Besides the data not having the information that may be required to answer a particular question, the incentives to maintain accuracy vary considerably. For example, if data are used to determine reimbursement in one state, the incentives to vary coding could be quite different from that in a neighboring state where the data are collected to monitor utilization and trends and little effort is devoted to improving data quality. The increased use of claims and encounter data for measuring utilization and quality has lead to improvements in the consistency and quality of the data. Yet, it still varies across hospitals, states, and health plans.

A major advantage of hospital discharge data systems is that all individuals are represented regardless of payer, residence, or type of service provided. The large size of many administrative data systems make them particularly useful for research. Subsamples can be examined and rare occurrences can be studied. This allows researchers to make stronger statements about general- izability. Yet, the comprehensiveness of these systems also make it necessary to implement strict confidentiality and security provisions. Many states have specific restrictions on use of the data in their authorizing legislation while hospital associations may prohibit release all together. Yet, when data are requested for bonafide research and adequate provisions are made to protect confidentiality, many organizations are eager to contribute their data.

D. Example of Data Integration: HCUP

Researchers at the Agency for Health Care Policy and Research (AHCPR) and its predecessor, the National Center for Health Services Research, were charged with exploring patterns of hospital use and cost and analyzing hospital behavior in response to changes in Federal policies and in the structure of the industry. Data sources were developed to support this mission. Hospital discharge data, developed through HCUP, have been the foundation of this effort. A multi-state data base has been created by reconfiguring data for a core set of elements into a uniform format. These data compilations have been possible because: 1) most systems follow some consistent standard (UB); 2) data collection is computerized; and 3) states are eager willing to demonstrate that their data resources are useful.

D.1 HCUP Development

The HCUP data base for years 1970 through 1977, now referred to as HCUP-1, collected all discharge abstract records in a national sample of hospitals. The hospitals had to belong to a discharge abstracting service which restricted the sample. HCUP-2, covering years 1980-1987, was drawn from the universe of short-term non-Federal hospitals and included data from hospitals that process their own data as well as from hospitals participating in discharge abstracting services. However, because the data were collected under special agreements with individual hospitals, HCUP-1 and HCUP-2 have very restricted access. These data bases are described elsewhere (Coffey & Farley, 1988).

As state-based systems grew in the late 1980s, it became feasible to assemble data from individual states. In October, 1992, AHCPR initiated HCUP-3 for the years 1988 through 1994 (SysteMetrics, Inc., 1991). The following are the objectives of HCUP-3:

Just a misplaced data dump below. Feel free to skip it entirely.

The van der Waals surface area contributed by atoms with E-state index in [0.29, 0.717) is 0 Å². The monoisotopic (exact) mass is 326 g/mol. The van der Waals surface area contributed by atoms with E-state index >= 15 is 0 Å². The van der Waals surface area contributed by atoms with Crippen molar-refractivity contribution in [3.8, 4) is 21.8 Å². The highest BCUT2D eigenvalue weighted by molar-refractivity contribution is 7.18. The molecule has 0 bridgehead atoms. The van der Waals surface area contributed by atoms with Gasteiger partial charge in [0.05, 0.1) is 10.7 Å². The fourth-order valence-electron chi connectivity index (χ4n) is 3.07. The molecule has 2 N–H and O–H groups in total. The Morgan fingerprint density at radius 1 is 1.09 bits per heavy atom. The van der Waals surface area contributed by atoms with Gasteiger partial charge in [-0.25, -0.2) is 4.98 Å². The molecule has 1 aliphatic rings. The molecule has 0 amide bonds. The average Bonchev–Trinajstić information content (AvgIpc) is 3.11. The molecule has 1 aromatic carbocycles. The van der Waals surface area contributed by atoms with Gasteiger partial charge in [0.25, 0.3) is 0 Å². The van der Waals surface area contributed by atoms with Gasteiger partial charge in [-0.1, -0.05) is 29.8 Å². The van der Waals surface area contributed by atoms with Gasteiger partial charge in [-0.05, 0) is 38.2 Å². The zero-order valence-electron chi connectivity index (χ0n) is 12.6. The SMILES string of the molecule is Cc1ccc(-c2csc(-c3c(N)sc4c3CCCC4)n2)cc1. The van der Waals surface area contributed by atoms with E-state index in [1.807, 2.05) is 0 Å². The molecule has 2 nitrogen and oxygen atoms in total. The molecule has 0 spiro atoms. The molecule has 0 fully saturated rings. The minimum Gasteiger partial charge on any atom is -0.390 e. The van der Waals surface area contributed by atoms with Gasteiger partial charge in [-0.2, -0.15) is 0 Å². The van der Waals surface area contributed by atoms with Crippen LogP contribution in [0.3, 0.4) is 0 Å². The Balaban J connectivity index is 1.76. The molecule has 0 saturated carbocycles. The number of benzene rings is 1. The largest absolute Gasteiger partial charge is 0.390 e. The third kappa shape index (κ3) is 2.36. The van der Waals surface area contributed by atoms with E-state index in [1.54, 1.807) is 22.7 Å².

To obtain data from statewide information sources, primarily state governments and hospital associations

To design and develop a multi state health care data base to be used for health services research and health policy analysis

To release data to a broad set of public and private users

Unlike HCUP-1 and HCUP-2 which relied heavily on discharge abstracting services, HCUP-3 takes advantage of state and private efforts to collect and edit hospital discharge-level information. It is designed as a federal- state-industry partnership in health care data, under the leadership of AHCPR.

D.2 HCUP-3 Data Source

The data source for the two discharge-level HCUP-3 data bases are existing hospital inpatient discharge data bases maintained by state data agencies, hospital associations, and other private data organizations throughout the U.S. HCUP-3 data are limited to community hospitals, as defined by the AHA. Included among community hospitals are such specialty hospitals as obstet- rics-gynecology, short-term rehabilitation, orthopedic, and pediatric hospitals. Not included are long-term hospitals, psychiatric hospitals, and alcoholism and chemical dependency treatment centers.

Written agreements are negotiated with the organizations to assure that data confidentiality and security provisions are upheld. Achieving these agreements may take several months. States may deny release of certain elements all together or may recode them before the data is released. The HCUP implements several measures to comply with state restrictions on release and to enhance confidentiality. Encryption of patient and physician identifiers is completed in the early stages of data processing. Admission and discharge dates are transformed into length of stay and quarter of discharge. Likewise, days of procedure are transformed to days of hospi- talization.